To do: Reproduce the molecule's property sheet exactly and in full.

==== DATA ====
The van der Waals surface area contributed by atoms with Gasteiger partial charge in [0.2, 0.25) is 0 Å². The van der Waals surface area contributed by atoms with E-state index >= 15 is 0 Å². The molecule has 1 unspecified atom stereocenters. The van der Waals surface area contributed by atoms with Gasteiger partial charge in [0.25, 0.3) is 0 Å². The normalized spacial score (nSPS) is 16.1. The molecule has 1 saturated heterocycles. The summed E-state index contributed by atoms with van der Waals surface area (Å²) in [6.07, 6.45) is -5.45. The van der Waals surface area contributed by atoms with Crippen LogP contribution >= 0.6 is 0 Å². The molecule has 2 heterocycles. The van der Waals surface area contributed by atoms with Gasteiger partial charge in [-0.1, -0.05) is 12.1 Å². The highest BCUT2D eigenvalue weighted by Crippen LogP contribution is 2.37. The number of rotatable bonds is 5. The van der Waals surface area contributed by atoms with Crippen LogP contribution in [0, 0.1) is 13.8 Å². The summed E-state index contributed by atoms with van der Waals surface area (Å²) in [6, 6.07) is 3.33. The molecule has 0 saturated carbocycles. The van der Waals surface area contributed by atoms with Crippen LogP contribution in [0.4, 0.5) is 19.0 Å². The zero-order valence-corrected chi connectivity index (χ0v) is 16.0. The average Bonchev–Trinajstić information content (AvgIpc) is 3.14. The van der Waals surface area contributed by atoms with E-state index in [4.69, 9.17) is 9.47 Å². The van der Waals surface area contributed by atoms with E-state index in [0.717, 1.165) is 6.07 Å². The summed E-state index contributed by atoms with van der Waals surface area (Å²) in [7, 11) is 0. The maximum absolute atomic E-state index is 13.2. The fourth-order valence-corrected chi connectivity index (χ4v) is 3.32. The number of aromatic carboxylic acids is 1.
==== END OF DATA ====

The van der Waals surface area contributed by atoms with Gasteiger partial charge in [0.2, 0.25) is 0 Å². The van der Waals surface area contributed by atoms with E-state index >= 15 is 0 Å². The molecule has 1 unspecified atom stereocenters. The van der Waals surface area contributed by atoms with Gasteiger partial charge in [0.25, 0.3) is 0 Å². The normalized spacial score (nSPS) is 16.1. The molecule has 1 saturated heterocycles. The summed E-state index contributed by atoms with van der Waals surface area (Å²) in [6.07, 6.45) is -5.45. The van der Waals surface area contributed by atoms with Crippen LogP contribution >= 0.6 is 0 Å². The molecule has 2 heterocycles. The van der Waals surface area contributed by atoms with Gasteiger partial charge in [-0.1, -0.05) is 12.1 Å². The highest BCUT2D eigenvalue weighted by Crippen LogP contribution is 2.37. The number of rotatable bonds is 5. The van der Waals surface area contributed by atoms with Crippen LogP contribution in [0, 0.1) is 13.8 Å². The summed E-state index contributed by atoms with van der Waals surface area (Å²) in [6, 6.07) is 3.33. The molecule has 0 saturated carbocycles. The van der Waals surface area contributed by atoms with Crippen LogP contribution in [0.4, 0.5) is 19.0 Å². The zero-order valence-corrected chi connectivity index (χ0v) is 16.0. The average Bonchev–Trinajstić information content (AvgIpc) is 3.14. The van der Waals surface area contributed by atoms with E-state index in [4.69, 9.17) is 9.47 Å². The van der Waals surface area contributed by atoms with E-state index in [0.717, 1.165) is 6.07 Å². The summed E-state index contributed by atoms with van der Waals surface area (Å²) in [7, 11) is 0. The maximum absolute atomic E-state index is 13.2. The fourth-order valence-corrected chi connectivity index (χ4v) is 3.32. The number of aromatic carboxylic acids is 1.